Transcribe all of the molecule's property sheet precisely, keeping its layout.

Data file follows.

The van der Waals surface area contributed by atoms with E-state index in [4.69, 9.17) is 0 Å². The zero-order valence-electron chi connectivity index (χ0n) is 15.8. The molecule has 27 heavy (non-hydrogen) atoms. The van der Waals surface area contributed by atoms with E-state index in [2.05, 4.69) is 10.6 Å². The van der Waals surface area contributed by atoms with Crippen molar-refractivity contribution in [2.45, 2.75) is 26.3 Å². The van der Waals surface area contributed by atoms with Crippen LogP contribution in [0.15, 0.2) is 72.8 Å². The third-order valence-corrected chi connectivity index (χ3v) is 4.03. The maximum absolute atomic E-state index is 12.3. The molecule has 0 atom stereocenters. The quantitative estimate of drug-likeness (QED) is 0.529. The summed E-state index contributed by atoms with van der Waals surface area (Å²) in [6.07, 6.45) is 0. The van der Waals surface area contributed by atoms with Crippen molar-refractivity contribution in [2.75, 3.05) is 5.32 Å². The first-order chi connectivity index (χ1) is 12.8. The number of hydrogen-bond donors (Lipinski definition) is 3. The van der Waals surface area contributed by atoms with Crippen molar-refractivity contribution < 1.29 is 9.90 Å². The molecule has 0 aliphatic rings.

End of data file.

The van der Waals surface area contributed by atoms with E-state index in [4.69, 9.17) is 0 Å². The zero-order valence-electron chi connectivity index (χ0n) is 15.8. The molecule has 27 heavy (non-hydrogen) atoms. The van der Waals surface area contributed by atoms with E-state index in [2.05, 4.69) is 10.6 Å². The van der Waals surface area contributed by atoms with Crippen molar-refractivity contribution in [2.45, 2.75) is 26.3 Å². The van der Waals surface area contributed by atoms with Crippen LogP contribution in [0.15, 0.2) is 72.8 Å². The third-order valence-corrected chi connectivity index (χ3v) is 4.03. The maximum absolute atomic E-state index is 12.3. The molecule has 0 atom stereocenters. The quantitative estimate of drug-likeness (QED) is 0.529. The summed E-state index contributed by atoms with van der Waals surface area (Å²) in [6.07, 6.45) is 0. The van der Waals surface area contributed by atoms with Crippen molar-refractivity contribution in [2.75, 3.05) is 5.32 Å². The first-order chi connectivity index (χ1) is 12.8. The number of hydrogen-bond donors (Lipinski definition) is 3. The van der Waals surface area contributed by atoms with Crippen molar-refractivity contribution < 1.29 is 9.90 Å². The molecule has 0 aliphatic rings.